October is a hard month for me. I love the fall season so much because it reminds me of Germany. Finally – a spell of cold – after a long hot summer. The falling leaves of the oak trees in front of my house serve as a reminder of the changing season.
Who would have thought I’d ever miss the rain and cold, the overcast days, and the ever shorter dark days in Germany?
October is a special time in the little communities where I grew up. I was raised in the Rhineland-Palatinate or Rheinland-Pfalz, if you would like to try to pronounce that. It is a famous wine growing region in the West of Germany.
This time of year , as a child, I would be helping with the grape harvest. Even young children would participate. Once you were old enough to hold the clippers for cutting grapes, you’d go out and help. I remember my infant sister being carried in around the vineyard in her bassinet. Every helper would receive a bucket and a pair of clippers You’d be assigned a partner and a row of grape vines to harvest from together. It was hard work. Often we would work in pouring rain. Filling our buckets with grapes, over and over again. Once your bucket was full, you would call out for the “Legelträger,” a person carrying a special bigger bucket strapped to his back, and empty your grapes into the receptacle as he would kneel down in front of you. He then would empty his bucket into a giant green vat. And when that was full, we would all be called on to jump into the vat and mash down the grapes to make space for more grapes.
My husband always jokes about it. He says the only reason I survived was because of my long legs.
It was a pretty sticky business. By the end of the day, you’d be tired and covered in grape juice and have grape leaves stuck in your hair. The smell of the harvest would penetrate deeply into your skin. But the hard labor would be rewarded with a small sum of money – which seemed huge for me as a child.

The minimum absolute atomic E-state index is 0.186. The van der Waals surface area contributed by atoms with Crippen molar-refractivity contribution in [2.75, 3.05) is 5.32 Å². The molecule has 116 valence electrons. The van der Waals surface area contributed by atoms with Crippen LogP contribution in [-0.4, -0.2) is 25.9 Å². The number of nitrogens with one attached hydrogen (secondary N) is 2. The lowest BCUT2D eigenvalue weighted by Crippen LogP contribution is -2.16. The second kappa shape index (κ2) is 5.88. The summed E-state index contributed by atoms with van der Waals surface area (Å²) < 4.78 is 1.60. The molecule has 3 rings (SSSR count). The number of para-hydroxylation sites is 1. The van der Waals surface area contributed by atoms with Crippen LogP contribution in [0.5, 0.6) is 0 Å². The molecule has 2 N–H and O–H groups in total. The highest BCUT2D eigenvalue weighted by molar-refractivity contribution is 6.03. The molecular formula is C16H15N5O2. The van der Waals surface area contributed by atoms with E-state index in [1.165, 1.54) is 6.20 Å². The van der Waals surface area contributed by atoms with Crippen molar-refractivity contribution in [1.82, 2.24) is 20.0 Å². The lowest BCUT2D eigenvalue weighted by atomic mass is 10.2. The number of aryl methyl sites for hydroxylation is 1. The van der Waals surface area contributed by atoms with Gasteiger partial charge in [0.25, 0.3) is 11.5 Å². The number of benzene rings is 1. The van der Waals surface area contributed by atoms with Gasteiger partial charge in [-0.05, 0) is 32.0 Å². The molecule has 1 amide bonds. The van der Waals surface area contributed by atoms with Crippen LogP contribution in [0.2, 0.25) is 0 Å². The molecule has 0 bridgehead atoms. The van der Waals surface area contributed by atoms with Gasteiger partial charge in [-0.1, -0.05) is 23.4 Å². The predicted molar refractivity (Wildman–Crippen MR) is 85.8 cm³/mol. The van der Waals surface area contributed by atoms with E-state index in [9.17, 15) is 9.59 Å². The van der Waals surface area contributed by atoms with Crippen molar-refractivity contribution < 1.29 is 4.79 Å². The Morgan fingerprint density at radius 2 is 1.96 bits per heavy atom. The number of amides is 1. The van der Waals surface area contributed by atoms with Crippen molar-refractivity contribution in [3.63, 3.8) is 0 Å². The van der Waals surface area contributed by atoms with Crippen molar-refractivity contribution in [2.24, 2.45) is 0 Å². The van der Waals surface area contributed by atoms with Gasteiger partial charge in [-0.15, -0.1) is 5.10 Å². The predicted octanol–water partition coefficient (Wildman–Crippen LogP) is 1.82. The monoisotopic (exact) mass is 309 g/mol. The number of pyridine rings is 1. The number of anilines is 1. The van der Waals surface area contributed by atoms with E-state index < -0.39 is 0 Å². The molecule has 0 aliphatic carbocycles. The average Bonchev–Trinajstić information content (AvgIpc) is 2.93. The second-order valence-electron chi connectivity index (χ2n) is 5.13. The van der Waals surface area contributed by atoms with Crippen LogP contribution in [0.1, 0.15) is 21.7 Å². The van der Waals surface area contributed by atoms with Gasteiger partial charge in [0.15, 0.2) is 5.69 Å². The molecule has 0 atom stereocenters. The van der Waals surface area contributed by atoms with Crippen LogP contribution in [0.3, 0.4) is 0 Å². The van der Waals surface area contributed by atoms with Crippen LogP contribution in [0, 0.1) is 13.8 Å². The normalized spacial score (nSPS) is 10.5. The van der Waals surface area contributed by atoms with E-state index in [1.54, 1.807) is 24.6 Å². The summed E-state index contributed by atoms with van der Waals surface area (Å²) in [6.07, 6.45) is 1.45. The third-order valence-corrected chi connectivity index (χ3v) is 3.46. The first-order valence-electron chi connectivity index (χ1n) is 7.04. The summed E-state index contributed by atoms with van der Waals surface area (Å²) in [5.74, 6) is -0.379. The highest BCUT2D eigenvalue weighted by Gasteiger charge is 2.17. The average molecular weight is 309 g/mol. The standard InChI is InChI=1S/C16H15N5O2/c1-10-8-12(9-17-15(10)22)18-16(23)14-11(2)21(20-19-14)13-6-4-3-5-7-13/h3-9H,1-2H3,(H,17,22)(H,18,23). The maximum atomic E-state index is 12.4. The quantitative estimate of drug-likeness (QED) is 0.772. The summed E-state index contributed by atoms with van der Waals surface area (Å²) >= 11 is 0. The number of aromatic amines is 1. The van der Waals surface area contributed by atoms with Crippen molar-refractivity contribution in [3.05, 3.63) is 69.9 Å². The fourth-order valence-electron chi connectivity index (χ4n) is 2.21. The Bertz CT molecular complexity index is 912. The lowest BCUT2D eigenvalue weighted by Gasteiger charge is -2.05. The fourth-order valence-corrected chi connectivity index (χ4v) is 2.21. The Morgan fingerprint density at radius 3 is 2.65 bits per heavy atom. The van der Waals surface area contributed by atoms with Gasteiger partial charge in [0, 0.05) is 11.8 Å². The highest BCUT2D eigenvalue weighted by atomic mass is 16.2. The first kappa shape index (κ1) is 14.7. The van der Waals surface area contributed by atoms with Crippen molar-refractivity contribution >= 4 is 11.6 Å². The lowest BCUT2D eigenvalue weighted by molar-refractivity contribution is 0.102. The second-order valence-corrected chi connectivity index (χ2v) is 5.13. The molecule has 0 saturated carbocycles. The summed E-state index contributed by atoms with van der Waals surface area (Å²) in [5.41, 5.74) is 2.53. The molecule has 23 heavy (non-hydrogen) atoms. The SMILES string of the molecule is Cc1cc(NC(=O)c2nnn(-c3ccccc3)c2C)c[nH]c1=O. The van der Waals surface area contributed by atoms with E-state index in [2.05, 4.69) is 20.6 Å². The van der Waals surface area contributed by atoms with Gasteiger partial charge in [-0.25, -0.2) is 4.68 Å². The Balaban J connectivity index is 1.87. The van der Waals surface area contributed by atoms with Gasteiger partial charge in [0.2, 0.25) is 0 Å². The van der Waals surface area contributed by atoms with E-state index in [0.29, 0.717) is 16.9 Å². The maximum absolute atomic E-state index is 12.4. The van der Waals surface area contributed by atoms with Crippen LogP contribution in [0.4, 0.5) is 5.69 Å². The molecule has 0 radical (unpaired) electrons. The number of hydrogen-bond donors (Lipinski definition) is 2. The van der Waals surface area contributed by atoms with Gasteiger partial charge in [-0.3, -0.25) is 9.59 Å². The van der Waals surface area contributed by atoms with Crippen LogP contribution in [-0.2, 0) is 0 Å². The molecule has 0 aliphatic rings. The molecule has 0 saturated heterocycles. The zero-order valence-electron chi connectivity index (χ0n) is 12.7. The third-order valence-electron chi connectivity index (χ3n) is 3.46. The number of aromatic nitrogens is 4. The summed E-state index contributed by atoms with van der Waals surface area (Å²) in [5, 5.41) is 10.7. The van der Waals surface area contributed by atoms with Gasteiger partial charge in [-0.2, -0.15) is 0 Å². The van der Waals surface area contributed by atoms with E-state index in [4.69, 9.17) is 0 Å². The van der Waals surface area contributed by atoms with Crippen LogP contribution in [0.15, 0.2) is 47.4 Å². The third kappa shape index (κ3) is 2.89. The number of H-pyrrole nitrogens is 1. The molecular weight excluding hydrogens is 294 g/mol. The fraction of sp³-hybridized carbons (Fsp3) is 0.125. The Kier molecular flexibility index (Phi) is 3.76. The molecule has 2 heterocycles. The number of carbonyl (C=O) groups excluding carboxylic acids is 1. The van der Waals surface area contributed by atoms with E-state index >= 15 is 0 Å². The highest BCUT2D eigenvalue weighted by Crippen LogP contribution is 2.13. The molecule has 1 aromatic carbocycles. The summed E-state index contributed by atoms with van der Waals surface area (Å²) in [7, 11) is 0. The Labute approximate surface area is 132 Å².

Now that I am older I fondly remember those days spent outdoors, working and playing in the vineyards.
Some people say that children in the modern world have lost touch with nature. They spend most of their time in front of TV and computer screens. I recently read an article which claimed that the average American child spends between 4-6 hours in front of a screen of one sort or another (Nintendo, other handheld games, Wii) . The article also stated that many children are losing touch with nature because of it.
Why care about the environment if you never spent time outdoors?
I wonder if things have changed in Germany and my memories are just that. Memories. Maybe the modern German child does not participate in the grape harvest. My sisters don’t live that region any more. Maybe machines do all the work now…
I guess what I am trying to say here is: It is important to teach children a connection to nature!” It is so important to play and to work with them outdoors! I am convinced that I would be a very different person if I had not spent so much time surrounded by the soft rolling hills of the German country side where I grew up.
Have a wonderful week! And remember to turn that computer or TV off, and send the kids outside to rake some leaves with you!